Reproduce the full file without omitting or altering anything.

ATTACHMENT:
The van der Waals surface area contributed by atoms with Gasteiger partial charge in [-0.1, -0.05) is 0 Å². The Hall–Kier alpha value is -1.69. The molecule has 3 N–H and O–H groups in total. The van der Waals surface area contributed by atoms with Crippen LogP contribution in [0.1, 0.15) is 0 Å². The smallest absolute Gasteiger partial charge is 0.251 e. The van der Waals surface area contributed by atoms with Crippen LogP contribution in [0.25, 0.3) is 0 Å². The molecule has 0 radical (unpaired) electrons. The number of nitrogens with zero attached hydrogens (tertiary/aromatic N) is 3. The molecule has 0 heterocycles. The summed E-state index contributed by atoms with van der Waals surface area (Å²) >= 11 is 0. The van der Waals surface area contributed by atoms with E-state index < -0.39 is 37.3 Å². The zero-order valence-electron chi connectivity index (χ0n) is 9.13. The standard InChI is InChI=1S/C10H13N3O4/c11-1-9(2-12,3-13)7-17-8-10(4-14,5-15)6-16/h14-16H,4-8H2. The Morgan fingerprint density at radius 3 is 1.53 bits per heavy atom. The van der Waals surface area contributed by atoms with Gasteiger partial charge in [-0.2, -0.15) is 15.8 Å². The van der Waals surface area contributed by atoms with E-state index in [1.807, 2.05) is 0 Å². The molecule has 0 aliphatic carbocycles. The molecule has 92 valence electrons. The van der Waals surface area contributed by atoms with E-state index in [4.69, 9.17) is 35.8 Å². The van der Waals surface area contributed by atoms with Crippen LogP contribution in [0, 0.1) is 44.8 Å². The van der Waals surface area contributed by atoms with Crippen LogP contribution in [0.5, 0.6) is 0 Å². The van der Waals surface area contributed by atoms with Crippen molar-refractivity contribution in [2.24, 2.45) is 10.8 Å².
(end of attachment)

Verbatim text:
The van der Waals surface area contributed by atoms with Gasteiger partial charge in [-0.1, -0.05) is 0 Å². The Hall–Kier alpha value is -1.69. The molecule has 3 N–H and O–H groups in total. The van der Waals surface area contributed by atoms with Crippen LogP contribution in [0.1, 0.15) is 0 Å². The smallest absolute Gasteiger partial charge is 0.251 e. The van der Waals surface area contributed by atoms with Crippen LogP contribution in [0.25, 0.3) is 0 Å². The molecule has 0 radical (unpaired) electrons. The number of nitrogens with zero attached hydrogens (tertiary/aromatic N) is 3. The molecule has 0 heterocycles. The summed E-state index contributed by atoms with van der Waals surface area (Å²) >= 11 is 0. The van der Waals surface area contributed by atoms with E-state index < -0.39 is 37.3 Å². The zero-order valence-electron chi connectivity index (χ0n) is 9.13. The standard InChI is InChI=1S/C10H13N3O4/c11-1-9(2-12,3-13)7-17-8-10(4-14,5-15)6-16/h14-16H,4-8H2. The Morgan fingerprint density at radius 3 is 1.53 bits per heavy atom. The van der Waals surface area contributed by atoms with Gasteiger partial charge in [-0.2, -0.15) is 15.8 Å². The van der Waals surface area contributed by atoms with E-state index in [1.807, 2.05) is 0 Å². The molecule has 0 aliphatic carbocycles. The molecule has 92 valence electrons. The van der Waals surface area contributed by atoms with E-state index in [4.69, 9.17) is 35.8 Å². The van der Waals surface area contributed by atoms with Crippen LogP contribution in [0, 0.1) is 44.8 Å². The van der Waals surface area contributed by atoms with Crippen LogP contribution in [0.5, 0.6) is 0 Å². The van der Waals surface area contributed by atoms with Crippen molar-refractivity contribution in [2.24, 2.45) is 10.8 Å².